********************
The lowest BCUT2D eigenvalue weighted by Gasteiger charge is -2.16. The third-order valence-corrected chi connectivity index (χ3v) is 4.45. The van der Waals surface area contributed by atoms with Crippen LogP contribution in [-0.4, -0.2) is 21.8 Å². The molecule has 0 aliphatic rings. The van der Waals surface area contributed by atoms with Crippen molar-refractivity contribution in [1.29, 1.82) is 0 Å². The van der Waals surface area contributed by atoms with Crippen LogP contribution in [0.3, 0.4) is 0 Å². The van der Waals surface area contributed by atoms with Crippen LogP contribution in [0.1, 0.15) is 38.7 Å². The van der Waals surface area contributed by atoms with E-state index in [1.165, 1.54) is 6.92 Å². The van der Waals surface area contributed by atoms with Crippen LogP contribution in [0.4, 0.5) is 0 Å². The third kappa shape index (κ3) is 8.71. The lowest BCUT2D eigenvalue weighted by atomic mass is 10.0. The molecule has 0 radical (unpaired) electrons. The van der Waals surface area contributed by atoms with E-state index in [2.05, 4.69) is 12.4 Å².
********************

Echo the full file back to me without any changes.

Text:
The lowest BCUT2D eigenvalue weighted by Gasteiger charge is -2.16. The third-order valence-corrected chi connectivity index (χ3v) is 4.45. The van der Waals surface area contributed by atoms with Crippen LogP contribution in [-0.4, -0.2) is 21.8 Å². The molecule has 0 aliphatic rings. The van der Waals surface area contributed by atoms with Crippen molar-refractivity contribution in [1.29, 1.82) is 0 Å². The van der Waals surface area contributed by atoms with Crippen LogP contribution in [0.3, 0.4) is 0 Å². The van der Waals surface area contributed by atoms with Crippen LogP contribution in [0.1, 0.15) is 38.7 Å². The van der Waals surface area contributed by atoms with E-state index in [1.165, 1.54) is 6.92 Å². The van der Waals surface area contributed by atoms with Crippen LogP contribution in [0.4, 0.5) is 0 Å². The third kappa shape index (κ3) is 8.71. The lowest BCUT2D eigenvalue weighted by atomic mass is 10.0. The molecule has 0 radical (unpaired) electrons. The van der Waals surface area contributed by atoms with E-state index in [2.05, 4.69) is 12.4 Å².